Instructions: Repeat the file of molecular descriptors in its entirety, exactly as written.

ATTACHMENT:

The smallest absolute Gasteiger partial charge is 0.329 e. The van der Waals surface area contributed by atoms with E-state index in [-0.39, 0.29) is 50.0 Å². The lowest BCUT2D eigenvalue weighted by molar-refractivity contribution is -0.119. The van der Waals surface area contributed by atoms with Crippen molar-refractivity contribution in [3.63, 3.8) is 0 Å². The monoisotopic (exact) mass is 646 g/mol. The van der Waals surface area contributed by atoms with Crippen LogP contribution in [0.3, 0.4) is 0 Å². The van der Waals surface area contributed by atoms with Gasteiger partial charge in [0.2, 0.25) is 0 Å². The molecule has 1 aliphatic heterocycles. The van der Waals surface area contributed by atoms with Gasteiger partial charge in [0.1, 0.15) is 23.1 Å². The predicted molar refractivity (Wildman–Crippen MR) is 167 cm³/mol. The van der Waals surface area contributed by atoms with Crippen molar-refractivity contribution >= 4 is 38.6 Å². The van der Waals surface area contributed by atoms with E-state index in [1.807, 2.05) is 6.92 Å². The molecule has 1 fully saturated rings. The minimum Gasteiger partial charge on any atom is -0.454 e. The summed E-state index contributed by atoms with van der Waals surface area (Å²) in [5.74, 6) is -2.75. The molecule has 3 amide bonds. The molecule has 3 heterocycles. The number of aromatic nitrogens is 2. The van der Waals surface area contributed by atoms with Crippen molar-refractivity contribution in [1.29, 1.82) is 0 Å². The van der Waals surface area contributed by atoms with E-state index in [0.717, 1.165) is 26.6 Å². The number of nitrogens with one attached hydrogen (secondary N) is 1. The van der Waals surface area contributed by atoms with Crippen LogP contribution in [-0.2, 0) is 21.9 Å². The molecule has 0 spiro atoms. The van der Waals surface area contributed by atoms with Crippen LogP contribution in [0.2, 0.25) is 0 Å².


The smallest absolute Gasteiger partial charge is 0.329 e. The van der Waals surface area contributed by atoms with E-state index in [-0.39, 0.29) is 50.0 Å². The lowest BCUT2D eigenvalue weighted by molar-refractivity contribution is -0.119. The van der Waals surface area contributed by atoms with Crippen molar-refractivity contribution in [3.63, 3.8) is 0 Å². The monoisotopic (exact) mass is 646 g/mol. The van der Waals surface area contributed by atoms with Crippen LogP contribution in [0.3, 0.4) is 0 Å². The van der Waals surface area contributed by atoms with Gasteiger partial charge in [0.2, 0.25) is 0 Å². The molecule has 1 aliphatic heterocycles. The van der Waals surface area contributed by atoms with Gasteiger partial charge in [0.1, 0.15) is 23.1 Å². The predicted molar refractivity (Wildman–Crippen MR) is 167 cm³/mol. The van der Waals surface area contributed by atoms with Crippen molar-refractivity contribution >= 4 is 38.6 Å². The van der Waals surface area contributed by atoms with E-state index in [1.807, 2.05) is 6.92 Å². The molecule has 1 fully saturated rings. The minimum Gasteiger partial charge on any atom is -0.454 e. The summed E-state index contributed by atoms with van der Waals surface area (Å²) in [5.74, 6) is -2.75. The molecule has 3 amide bonds. The molecule has 3 heterocycles. The number of aromatic nitrogens is 2. The van der Waals surface area contributed by atoms with Crippen molar-refractivity contribution in [1.29, 1.82) is 0 Å². The van der Waals surface area contributed by atoms with E-state index in [0.717, 1.165) is 26.6 Å². The number of nitrogens with one attached hydrogen (secondary N) is 1. The van der Waals surface area contributed by atoms with Crippen LogP contribution in [-0.2, 0) is 21.9 Å². The molecule has 0 spiro atoms. The van der Waals surface area contributed by atoms with Crippen LogP contribution in [0.2, 0.25) is 0 Å².